Recently, I stumbled upon a really interesting article in the Bangkok Post about a photo exhibition in Bangkok. I am always on the lookout for new galleries and shows and this one sounded very special: a photograph which changed the course of the Vietnam war is the centre of a current exhibition at the Leica Gallery in Bangkok’s Gaysorn Village mall.
On 8 June 1972, a napalm bomb was dropped on Trang Bang Village in Vietnam. Nick Út, who had been documenting the Vietnam war, happened to be in the vicinity and saw people fleeing the village. He took out his camera and started taking pictures. And one of those pictures became world famous: a 9-year old girl, her skin covered in heavy burns was running out of the dust cloud towards him amongst a group of people.
“Napalm Girl”, officially called “The Terror of War”, was on the front pages of newspapers worldwide. Even today, 46 years after its publication, the picture causes deep emotions and debate. Út has taken thousands of pictures throughout his career, including red carpet events and celebrity trials (O.J. Simpson, amongst others). However, the “Napalm Girl” photograph has always been his most iconic one.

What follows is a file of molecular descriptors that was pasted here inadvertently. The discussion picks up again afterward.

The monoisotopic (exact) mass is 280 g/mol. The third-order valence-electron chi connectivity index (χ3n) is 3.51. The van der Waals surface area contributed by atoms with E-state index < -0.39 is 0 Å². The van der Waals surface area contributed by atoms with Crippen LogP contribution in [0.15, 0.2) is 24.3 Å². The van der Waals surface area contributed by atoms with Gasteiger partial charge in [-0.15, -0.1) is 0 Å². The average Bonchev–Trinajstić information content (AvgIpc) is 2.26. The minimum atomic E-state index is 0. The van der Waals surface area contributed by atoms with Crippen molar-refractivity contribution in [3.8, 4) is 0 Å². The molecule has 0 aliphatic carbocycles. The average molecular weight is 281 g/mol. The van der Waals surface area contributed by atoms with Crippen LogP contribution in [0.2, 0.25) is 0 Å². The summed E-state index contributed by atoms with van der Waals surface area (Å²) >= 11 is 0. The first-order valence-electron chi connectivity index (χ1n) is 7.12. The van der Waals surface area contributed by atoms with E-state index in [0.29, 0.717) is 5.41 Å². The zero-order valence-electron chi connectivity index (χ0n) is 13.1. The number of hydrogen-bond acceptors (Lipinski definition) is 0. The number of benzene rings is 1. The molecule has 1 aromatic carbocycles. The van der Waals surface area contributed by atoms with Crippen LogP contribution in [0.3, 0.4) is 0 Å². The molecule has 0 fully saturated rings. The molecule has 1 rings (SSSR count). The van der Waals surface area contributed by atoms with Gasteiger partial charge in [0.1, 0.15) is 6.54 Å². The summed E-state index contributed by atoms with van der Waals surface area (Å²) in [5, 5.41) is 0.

Út was heavily influenced and inspired by his brother, a Vietnamese movie star who was shot dead by the Viet Cong. His brother had started his career as a camera man and introduced Út to photography.
According to an interview in the Bangkok Post on 13 February 2018, Nick Út and Phan Thị Kim Phúc, the girl depicted on the photo, are still in touch. I found it really interesting to see further images taken by Út during the war. I have to admit, it is difficult to watch the cruelties, but I found it really moving and eye-opening.
The infamous “Napalm Girl” photograph, along with 24 further pictures of the Vietnam War are now exhibited on the occasion of the launch of the Leica Gallery. The exhibition is open until 30 April 2018. If you are in Bangkok, I highly recommend stopping by. It is once-in-a-lifetime chance to see these originals and it is a truly moving experience.
Sources: information provided at the exhibition at the Leica Gallery and the Bangkok Post, The man with history in his lens, published on 13 February 2018.
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